Using SQL Statements in Scripts on FileMaker Data, Updated | Blog | CampSoftware

Using SQL Statements in Scripts on FileMaker Data, Updated

usingsqlstatements

Have you ever had the need to find data in your database or update fields without a Layout or even a Table Occurrence? It might not seem like a big deal, but this can really reduce the need for creating new windows to collect data when all you'd really like to do is perform a window-less query or set field!

There are a few FileMaker plugins that add the ability to perform SQL Select statements in FileMaker on FileMaker data. It sounds odd, but this gives you the power to retrieve data from your FileMaker databases without going to a layout, entering find mode, performing a find, and looping thru the records. VERY powerful. These examples use the myFMButler DoSQL FileMaker Extension. The examples in the download show much more of what you can do with SQL Statements.

Download myFMButler DoSQL: http://www.fmbutler.com/index.lasso?p=425

Here's an example on how to find the contacts for the organization "CampSoftware" using the let statement to make the calling of the function easier to read:

Let ( [ $select = "SELECT FirstName, LastName FROM Contacts WHERE Company = 'CampSoftware' ORDER BY LastName, FirstName" ; $query = mFMb_DoSQL ( $select ) ; $error = mFMb_DoSQL_LastErrNum ] ; If ( $error = 0 ; $query ; $error ) )

Thanks to the help of Ernest Koe and Andy Gaunt , we can also query dates:

$select = "SELECT Title, Desc FROM Events WHERE ( EventDate BETWEEN date '2008-01-01' AND date '2009-01-01' ) ORDER BY EventDate" ;

The next step is to make the queries safe for Table and Field name changes. We created two custom functions to return the Field and Table names:

// FieldTableName ( theField ) // // Returns the only the Table Name, dropping the text after and including the '::'. Contact::FirstName would return 'Contact' Let ( [ theFullName = GetFieldName ( theField ) ; theColons = Position ( theFullName ; "::" ; 1 ; 1 ) ; theFieldName = Middle ( theFullName ; theColons + 2 ; 99999 ) ; theTableName = Left ( theFullName ; theColons - 1 ) ] ; theTableName )
// FieldName ( theField ) // // Returns the only the Field Name, dropping the text before and including the '::'. Contact::FirstName would return 'FirstName' Let ( [ theFullName = GetFieldName ( theField ) ; theColons = Position ( theFullName ; "::" ; 1 ; 1 ) ; theFieldName = Middle ( theFullName ; theColons + 2 ; 99999 ) ; theTableName = Left ( theFullName ; theColons - 1 ) ] ; theFieldName )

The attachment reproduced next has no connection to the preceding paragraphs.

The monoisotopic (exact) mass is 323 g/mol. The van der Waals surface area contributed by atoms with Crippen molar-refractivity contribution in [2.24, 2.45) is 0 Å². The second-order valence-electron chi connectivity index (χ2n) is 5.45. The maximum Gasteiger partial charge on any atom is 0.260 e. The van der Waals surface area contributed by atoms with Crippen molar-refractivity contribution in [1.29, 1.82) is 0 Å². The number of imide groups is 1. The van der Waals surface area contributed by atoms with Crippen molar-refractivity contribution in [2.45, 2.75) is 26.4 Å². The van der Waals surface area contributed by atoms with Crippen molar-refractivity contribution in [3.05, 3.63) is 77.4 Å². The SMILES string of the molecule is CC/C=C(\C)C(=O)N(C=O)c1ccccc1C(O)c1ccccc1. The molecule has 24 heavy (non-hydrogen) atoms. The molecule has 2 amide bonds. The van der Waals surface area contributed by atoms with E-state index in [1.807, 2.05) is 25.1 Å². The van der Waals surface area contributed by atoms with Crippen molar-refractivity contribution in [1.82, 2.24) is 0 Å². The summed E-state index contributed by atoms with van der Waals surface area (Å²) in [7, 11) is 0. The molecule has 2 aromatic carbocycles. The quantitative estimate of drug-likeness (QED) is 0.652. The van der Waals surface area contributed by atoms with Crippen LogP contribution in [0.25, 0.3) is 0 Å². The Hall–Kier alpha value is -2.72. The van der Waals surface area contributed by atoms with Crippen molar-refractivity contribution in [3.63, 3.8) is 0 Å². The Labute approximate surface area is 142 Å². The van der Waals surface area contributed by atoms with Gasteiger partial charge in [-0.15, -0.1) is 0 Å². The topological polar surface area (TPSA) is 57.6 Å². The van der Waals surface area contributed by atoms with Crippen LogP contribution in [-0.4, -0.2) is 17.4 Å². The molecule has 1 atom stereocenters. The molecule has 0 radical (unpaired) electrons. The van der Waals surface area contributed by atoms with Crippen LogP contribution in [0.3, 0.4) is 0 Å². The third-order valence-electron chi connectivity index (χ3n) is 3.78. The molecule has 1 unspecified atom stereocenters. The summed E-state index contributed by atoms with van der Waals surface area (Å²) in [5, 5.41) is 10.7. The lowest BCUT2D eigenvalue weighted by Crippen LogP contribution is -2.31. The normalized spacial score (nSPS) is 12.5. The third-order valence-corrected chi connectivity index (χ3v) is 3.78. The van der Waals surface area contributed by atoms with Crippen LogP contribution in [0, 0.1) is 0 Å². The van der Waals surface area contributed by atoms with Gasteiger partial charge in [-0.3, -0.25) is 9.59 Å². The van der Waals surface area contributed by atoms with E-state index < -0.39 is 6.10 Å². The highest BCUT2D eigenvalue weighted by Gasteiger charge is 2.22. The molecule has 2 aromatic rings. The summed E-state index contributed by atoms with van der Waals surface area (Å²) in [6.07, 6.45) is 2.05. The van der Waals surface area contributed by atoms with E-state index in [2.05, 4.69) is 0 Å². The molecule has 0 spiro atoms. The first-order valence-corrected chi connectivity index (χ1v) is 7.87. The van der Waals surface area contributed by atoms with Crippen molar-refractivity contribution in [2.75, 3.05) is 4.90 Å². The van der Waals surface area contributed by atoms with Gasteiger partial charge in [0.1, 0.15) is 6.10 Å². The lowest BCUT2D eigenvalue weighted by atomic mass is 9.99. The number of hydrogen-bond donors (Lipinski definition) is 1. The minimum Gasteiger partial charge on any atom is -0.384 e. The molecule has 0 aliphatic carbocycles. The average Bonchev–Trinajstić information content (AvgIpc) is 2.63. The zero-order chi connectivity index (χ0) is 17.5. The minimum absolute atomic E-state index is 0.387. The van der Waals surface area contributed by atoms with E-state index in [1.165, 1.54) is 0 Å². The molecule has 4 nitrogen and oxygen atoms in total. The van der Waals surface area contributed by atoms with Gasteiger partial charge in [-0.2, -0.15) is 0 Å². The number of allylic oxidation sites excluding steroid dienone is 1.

With these custom functions we can now build our Let / Select statement so if the field names are changed, our let statement will be updated as well.

Let ( [ $select = "SELECT " & FieldName ( Contacts::FirstName Winking & ", " & FieldName ( Contacts::LastName ) & " FROM " & FieldTableName ( Contacts::_ID ) & " WHERE " & FieldName ( Contacts::Company ) & " = 'CampSoftware' ORDER BY " & FieldName ( Contacts::LastName Winking & ", " & FieldName ( Contacts::FirstName Winking & "" ; $query = mFMb_DoSQL ( $select ) ; $error = mFMb_DoSQL_LastErrNum ] ; If ( $error = 0 ; $query ; $error ) )

The next step is to update data using SQL. In the example below you can update the value of the FirstName field for a specific record. Alex Brophy, also with CampSoftware, added the idea of defining variables for the parts of the SQL Statement as variables to make the actual SQL Statement easier to read.

Let ( [ TableName = FieldTableName ( Contacts::_ID ) ; ChangeField = FieldName ( Contacts::FirstName ) ; ChangeValue = $NewFirstName ; QueryField = FieldName ( Contacts::_ID ) ; QueryValue = $ID ; $select = "UPDATE " & TableName & " SET " & ChangeField & "='" & ChangeValue & "' WHERE " & QueryField & "='" & QueryValue & "'" ; $query = mFMb_DoSQL ( $select ); $error = mFMb_DoSQL_LastErrNum ] ; If ( $error = 0 ; $query ; $error ) )

So as you can see you can collect or update field data as you would like without Layouts or Table Occurrences.